One of my 21 in 2021 goals was to knit five items for charity. I've blown well past that by now, but I'm showing no signs of stopping! I've found that a quick hat or cowl is a good break when I'm in the middle of a larger project, and when my sweater started to get just a tad boring in the last week, I though I'd knit up a quick hat as a breather. I had so much fun with it that I almost immediately cast on a second!
The pattern is the Ice Time Hat (Ravelry link) by Jennifer Lassonde, aka Boston Jen of the Down Cellar Studio podcast. The pattern calls for DK yarn, but I used two skeins of Fibernymph Dye Works Cozy (worsted) that were part of a yarn club Lisa did several years ago in which she dyed yarn inspired by a camping trip she took with her husband in Killarney Provincial Park in Ontario. The bluish colorway is called Twilight on Harry Lake and the yellow/green is called Magical Marshes. Despite using a thicker yarn than called for, I went down in needle size (to a US 4/3.5 mm and US 6/4.0 mm) because I was worried my fabric would be too loose otherwise.
For the first hat, on the left, I used the yellow/green as the main color and the blue as the contrast, and I switched them for the second hat (well, mostly -- I accidentally cast on with the wrong color on the second hat, so the brims are identical, but I threw in an extra round so that the patterning would be reversed). The stitch pattern is a slip-stitch mosaic stitch, so you're only knitting with one color per round. Because both of my yarns were variegated, it looks much busier than it is, rather like an Impressionist painting. Here's one of Jen's photos from the pattern using two solids, showing off the pattern much more clearly:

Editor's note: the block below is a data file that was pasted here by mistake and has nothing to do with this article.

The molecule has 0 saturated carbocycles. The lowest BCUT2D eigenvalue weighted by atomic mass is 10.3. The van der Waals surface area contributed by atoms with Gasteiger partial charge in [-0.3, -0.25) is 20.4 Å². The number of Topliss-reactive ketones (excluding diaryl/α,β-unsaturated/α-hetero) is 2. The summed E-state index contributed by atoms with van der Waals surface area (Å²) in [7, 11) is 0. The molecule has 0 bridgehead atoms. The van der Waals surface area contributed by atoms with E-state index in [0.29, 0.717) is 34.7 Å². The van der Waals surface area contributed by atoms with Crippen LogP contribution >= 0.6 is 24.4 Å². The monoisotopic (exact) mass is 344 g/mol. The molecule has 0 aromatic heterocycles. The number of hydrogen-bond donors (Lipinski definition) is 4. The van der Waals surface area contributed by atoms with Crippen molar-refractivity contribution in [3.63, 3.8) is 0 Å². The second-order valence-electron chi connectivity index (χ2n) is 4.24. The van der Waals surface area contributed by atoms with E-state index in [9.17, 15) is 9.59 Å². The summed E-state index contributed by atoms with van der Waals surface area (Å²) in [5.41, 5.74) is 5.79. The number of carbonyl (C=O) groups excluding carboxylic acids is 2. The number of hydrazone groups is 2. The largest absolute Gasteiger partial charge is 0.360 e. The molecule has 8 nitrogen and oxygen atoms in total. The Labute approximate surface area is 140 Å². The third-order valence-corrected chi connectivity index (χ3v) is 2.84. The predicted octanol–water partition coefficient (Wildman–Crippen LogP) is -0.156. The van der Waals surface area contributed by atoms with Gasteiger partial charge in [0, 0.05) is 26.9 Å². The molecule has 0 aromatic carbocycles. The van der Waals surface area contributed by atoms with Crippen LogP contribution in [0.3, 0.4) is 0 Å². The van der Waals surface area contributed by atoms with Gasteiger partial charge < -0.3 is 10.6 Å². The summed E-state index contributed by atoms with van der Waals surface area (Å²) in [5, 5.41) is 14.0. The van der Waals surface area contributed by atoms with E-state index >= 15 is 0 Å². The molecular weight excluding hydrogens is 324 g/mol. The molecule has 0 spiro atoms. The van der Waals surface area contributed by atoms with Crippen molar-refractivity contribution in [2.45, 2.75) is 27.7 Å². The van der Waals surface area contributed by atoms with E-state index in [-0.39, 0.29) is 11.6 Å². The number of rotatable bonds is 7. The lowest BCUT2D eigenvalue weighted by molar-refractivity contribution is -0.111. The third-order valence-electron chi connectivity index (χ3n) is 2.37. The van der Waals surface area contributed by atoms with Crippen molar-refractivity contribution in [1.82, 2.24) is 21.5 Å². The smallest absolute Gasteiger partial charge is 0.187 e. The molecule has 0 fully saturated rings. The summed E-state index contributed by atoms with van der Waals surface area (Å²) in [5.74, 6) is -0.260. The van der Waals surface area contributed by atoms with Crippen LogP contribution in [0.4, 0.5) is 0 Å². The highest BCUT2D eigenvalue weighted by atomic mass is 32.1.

Because the first hat ended up a little snug and a little shallow for my taste (though it'll be fine for a child), I decided to add an extra vertical repeat for the second hat. There is only one size in the pattern, so I couldn't make a larger size, but I figured the extra length would help. I also decided to try a slight change in the stitch pattern. As written, the pattern involves two rounds per repeat with two-stitch cable crosses. These aren't hard (I managed them just fine without a cable needle), but they are a bit slow, so I thought I'd try right and left twists, which are sort of faux cables, in place of them. I think the overall effect is pretty much the same, though if you look closely, you can see a difference, especially on the right twists:
It's pretty subtle. I think the overall effect is that each slipped stitch actually ends up being smaller when worked as a twist than when worked as a cable. And I think it's the reason why the second hat, despite having eight more rounds than the first, somehow used less yarn that the first!
Both hats are in the charity pile now, and I still have just under 200 yards of the yarn left, so I will probably use them for a cowl (I'm thinking two-color brioche). At some point I'll try the pattern again with two solids, or maybe one solid and one variegated, and perhaps I'll use larger needles. I will say that the pattern is very well written and easy to follow, so if you're looking for something that looks really impressive but isn't hard, I'd recommend it!